FAIRHAVEN — Why is Fairhaven High School so special?

Maryanne Gladu Richard (class of 1970) immediately knew the answer to that question last week when she visited her alma mater and was flooded by wonderful memories of happy times spent in the historic high school located on Huttleston Avenue.

Richard, along with an enthusiastic group of Fairhaven alumni, guests and local residents, visited the school, known affectionately as the “Castle on the Hill,” for a interesting tour lead by Robert “Bob” Foster ’66, president of Fairhaven High School Alumni Association, a retired teacher at New Bedford High School and history buff.

“I wanted to see the school and I wanted my granddaughter to see where I went to school,” shared Richard, who now lives in Oxford but who frequently visits the area. She added that the tour gave her a deeper appreciation for Fairhaven High and taught her a few things that she didn’t know about the treasured high school.

As he began the tour, Foster explained that the Fairhaven High School Alumni Association was founded by Henry Huttleston Rogers in 1894.

Rogers was a member of the first graduating class (1857) of F.H.S., and went on to become a successful industrialist and entrepreneur. He built a state-of-the-art high school in 1906 and frequently returned home to check on the facility’s progress during the one year that it took to build the school.

According to Foster, the granite was mined from deposits located near Fort Phoenix and carried by teams of horses to the building site.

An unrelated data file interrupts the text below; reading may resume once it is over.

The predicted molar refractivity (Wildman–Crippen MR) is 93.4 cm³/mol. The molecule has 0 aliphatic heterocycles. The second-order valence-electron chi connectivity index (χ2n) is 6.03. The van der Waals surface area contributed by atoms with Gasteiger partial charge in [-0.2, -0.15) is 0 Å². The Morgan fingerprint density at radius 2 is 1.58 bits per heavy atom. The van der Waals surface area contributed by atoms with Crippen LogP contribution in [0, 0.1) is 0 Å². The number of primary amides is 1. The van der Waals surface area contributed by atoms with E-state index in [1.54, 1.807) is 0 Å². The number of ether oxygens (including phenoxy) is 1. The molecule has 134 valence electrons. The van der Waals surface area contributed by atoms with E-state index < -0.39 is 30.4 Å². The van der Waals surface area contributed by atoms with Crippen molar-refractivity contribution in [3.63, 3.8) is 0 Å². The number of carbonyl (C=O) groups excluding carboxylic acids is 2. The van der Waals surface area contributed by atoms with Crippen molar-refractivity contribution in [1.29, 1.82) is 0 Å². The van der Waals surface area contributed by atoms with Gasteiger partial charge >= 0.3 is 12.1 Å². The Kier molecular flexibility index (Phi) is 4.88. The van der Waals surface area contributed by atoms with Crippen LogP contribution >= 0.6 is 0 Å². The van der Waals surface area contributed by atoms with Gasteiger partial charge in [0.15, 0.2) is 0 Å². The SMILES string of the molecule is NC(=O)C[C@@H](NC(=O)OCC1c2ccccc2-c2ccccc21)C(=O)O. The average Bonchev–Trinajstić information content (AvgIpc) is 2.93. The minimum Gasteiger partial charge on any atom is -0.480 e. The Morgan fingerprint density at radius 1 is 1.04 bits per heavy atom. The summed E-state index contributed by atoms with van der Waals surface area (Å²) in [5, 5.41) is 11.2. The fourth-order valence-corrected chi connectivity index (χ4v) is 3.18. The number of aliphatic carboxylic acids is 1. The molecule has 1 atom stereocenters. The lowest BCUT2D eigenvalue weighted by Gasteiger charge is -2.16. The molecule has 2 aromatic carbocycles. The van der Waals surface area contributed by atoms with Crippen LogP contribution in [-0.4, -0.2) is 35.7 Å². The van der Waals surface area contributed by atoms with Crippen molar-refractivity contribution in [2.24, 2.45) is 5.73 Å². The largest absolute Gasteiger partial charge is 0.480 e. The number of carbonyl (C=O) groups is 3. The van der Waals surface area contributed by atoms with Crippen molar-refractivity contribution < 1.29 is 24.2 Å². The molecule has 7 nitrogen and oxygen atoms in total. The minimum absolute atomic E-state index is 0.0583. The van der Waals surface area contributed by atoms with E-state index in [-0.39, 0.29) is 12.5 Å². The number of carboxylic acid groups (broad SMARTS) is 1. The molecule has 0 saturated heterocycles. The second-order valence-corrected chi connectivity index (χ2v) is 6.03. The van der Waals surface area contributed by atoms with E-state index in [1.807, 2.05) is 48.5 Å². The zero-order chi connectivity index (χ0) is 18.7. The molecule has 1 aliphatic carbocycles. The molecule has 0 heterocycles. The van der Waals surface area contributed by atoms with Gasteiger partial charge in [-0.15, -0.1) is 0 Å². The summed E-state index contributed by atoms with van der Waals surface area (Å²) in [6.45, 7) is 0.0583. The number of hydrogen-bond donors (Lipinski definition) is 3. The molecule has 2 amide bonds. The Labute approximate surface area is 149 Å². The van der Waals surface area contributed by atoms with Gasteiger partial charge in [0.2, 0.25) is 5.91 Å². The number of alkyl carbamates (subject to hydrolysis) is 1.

Foster told the group that after a period of dormancy, an alumni group was restarted by Mary Battaini (’36), who lead the association until he took over the group in 1998.

When it was revived, the mission of the F.H.S. Alumni Association revolved around the restoration of Fairhaven High School’s interior, which was starting to show signs of disrepair. During the 1980s and 1990s, the alumni group was responsible for the restoration of Room 7, then a large classroom often used as a homeroom or study hall and now used for testing and instruction.

According to Foster, when the building opened in 1906, the industrialist wanted a beautiful large classroom that would encourage learning.

During the tour, several alumni recalled many years ago not having time to run to their basement lockers between classes so they kept their belongings in their large roll top desks and then ran down the hall or upstairs to the second floor. A few graduates also chuckled when they mentioned having to go to detention in Room 7, a room synonymous with detention.

Foster invited the guests to visit “The Principal’s Office” and “Mrs. Martin’s Office” and also told the participants about the school's impressive architecture and impressive features, which include hand-carved chalkboards, and detailed, ornate ceilings made of limestone.

“I still see things that I didn’t see before,” he added.

Other highlights of the historic building are the original stained glass windows and the Knipe Auditorium, a round, two-story facility once used as a gymnasium that now serves as the Bernard Roderick Library/Media Center.

Foster will offer building tours on consecutive Fridays July 7 and July 14, both at 10 a.m., in the high school rotunda. He also offers walking hours about the history of Henry Huttleston Rogers on Tuesdays and Thursdays at 10 a.m., starting from the Town Hall, 40 Center Street, weather permitting. The tour will include stops at the Millicent Library and Town Hall.